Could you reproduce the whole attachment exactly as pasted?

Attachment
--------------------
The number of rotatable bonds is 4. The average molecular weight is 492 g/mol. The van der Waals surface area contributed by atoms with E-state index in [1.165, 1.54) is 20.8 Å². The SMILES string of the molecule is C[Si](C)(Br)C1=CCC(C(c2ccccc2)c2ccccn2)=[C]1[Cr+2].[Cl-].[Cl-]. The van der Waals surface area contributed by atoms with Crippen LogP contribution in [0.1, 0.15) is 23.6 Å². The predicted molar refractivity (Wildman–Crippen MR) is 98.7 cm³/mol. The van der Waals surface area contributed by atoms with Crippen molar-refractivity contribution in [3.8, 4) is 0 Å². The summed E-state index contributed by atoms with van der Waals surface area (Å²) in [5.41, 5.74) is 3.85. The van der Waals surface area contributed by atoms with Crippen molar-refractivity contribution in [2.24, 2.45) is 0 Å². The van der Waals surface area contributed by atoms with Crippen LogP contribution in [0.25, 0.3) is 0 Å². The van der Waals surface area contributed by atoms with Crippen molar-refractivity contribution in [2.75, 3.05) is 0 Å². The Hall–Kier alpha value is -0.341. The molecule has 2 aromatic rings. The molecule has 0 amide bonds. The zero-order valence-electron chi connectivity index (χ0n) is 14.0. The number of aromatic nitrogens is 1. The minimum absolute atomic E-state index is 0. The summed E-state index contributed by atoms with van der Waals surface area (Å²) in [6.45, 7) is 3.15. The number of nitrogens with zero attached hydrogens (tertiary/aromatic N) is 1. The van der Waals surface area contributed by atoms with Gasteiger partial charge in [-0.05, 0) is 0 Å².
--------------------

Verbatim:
The number of rotatable bonds is 4. The average molecular weight is 492 g/mol. The van der Waals surface area contributed by atoms with E-state index in [1.165, 1.54) is 20.8 Å². The SMILES string of the molecule is C[Si](C)(Br)C1=CCC(C(c2ccccc2)c2ccccn2)=[C]1[Cr+2].[Cl-].[Cl-]. The van der Waals surface area contributed by atoms with Crippen LogP contribution in [0.1, 0.15) is 23.6 Å². The predicted molar refractivity (Wildman–Crippen MR) is 98.7 cm³/mol. The van der Waals surface area contributed by atoms with Crippen molar-refractivity contribution in [3.8, 4) is 0 Å². The summed E-state index contributed by atoms with van der Waals surface area (Å²) in [5.41, 5.74) is 3.85. The van der Waals surface area contributed by atoms with Crippen molar-refractivity contribution in [2.24, 2.45) is 0 Å². The van der Waals surface area contributed by atoms with Crippen LogP contribution in [0.25, 0.3) is 0 Å². The van der Waals surface area contributed by atoms with Crippen molar-refractivity contribution in [2.75, 3.05) is 0 Å². The Hall–Kier alpha value is -0.341. The molecule has 2 aromatic rings. The molecule has 0 amide bonds. The zero-order valence-electron chi connectivity index (χ0n) is 14.0. The number of aromatic nitrogens is 1. The minimum absolute atomic E-state index is 0. The summed E-state index contributed by atoms with van der Waals surface area (Å²) in [6.45, 7) is 3.15. The number of nitrogens with zero attached hydrogens (tertiary/aromatic N) is 1. The van der Waals surface area contributed by atoms with Gasteiger partial charge in [-0.05, 0) is 0 Å².